WASHINGTON — A federal appeals court ruled Monday that a House committee has no authority to sue President Donald Trump's former White House counsel for refusing to testify, a victory for the Trump administration in its fight with Congress over access to current and former administration officials.
A three-judge panel of the U.S. Circuit Court of Appeals for the District of Columbia voted 2-1 to toss out a lawsuit brought by Democrats on the House Judiciary Committee after the former official, Don McGahn, refused to testify about how the White House responded to special counsel Robert Mueller's investigation.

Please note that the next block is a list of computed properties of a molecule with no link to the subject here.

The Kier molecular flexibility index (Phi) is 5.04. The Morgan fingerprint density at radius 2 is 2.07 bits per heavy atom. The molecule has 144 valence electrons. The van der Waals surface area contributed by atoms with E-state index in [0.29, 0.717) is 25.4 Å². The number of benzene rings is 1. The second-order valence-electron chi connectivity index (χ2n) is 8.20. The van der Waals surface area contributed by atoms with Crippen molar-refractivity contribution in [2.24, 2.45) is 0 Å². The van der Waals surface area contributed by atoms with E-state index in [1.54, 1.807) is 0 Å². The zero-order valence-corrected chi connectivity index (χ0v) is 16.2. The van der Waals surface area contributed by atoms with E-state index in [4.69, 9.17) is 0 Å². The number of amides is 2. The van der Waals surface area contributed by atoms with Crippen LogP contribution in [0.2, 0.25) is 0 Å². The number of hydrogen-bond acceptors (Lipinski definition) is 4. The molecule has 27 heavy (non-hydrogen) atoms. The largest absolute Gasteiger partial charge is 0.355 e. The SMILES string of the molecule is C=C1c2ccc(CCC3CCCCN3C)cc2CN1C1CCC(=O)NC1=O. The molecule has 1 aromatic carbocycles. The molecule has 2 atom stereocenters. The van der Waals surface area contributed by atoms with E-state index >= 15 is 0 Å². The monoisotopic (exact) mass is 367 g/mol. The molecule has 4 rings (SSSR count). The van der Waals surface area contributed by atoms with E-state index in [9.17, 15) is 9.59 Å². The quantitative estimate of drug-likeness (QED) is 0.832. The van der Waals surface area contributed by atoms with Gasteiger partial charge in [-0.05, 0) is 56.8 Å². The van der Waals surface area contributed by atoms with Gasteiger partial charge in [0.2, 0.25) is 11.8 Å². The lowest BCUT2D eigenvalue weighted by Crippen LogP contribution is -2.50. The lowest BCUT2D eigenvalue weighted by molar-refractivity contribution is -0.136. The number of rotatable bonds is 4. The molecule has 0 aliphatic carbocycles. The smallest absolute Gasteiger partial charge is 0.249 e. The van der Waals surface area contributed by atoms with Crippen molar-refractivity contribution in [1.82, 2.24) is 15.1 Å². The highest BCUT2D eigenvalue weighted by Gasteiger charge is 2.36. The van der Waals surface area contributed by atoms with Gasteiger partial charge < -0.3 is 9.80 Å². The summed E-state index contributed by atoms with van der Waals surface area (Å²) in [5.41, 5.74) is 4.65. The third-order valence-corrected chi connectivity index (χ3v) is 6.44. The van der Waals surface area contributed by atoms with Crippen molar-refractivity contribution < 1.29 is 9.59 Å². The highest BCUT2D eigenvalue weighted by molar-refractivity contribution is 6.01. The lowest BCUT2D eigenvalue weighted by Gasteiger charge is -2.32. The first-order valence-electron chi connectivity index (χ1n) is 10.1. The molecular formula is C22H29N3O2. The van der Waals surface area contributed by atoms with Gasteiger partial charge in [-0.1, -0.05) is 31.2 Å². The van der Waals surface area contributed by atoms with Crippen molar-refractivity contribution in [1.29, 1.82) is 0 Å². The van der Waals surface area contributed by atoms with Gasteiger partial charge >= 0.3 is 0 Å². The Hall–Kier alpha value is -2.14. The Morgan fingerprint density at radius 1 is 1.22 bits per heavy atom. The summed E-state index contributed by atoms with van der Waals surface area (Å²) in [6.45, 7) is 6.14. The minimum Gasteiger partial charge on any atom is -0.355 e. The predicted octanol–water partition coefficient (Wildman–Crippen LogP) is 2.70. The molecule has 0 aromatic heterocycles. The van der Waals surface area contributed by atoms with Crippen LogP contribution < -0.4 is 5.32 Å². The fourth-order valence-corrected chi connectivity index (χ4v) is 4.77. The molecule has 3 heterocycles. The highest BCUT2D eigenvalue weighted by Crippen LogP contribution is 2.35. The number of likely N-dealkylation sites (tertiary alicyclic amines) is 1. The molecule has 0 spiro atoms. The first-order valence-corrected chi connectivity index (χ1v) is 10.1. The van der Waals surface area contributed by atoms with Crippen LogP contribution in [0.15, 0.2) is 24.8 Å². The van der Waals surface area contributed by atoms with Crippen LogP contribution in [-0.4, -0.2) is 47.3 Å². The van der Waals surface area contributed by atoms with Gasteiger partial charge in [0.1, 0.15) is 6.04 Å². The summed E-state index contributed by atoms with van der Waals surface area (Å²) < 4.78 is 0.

House Judiciary Democrats said they wanted McGahn to testify about actions by Trump that Mueller's report said could constitute obstruction of justice. After McGahn declined to respond to a voluntary request for documents, the committee issued a subpoena, describing him as "the most important witness, other than the President, to the key events that are the focus of the Judiciary Committee's investigation."
The appeals court said Congress has never given individual committees the legal power to file lawsuits like the one against McGahn.
"We note that this decision does not preclude Congress (or one of its chambers) from ever enforcing a subpoena in federal court," the ruling said. "It simply precludes it from doing so without first enacting a statute authorizing such a suit."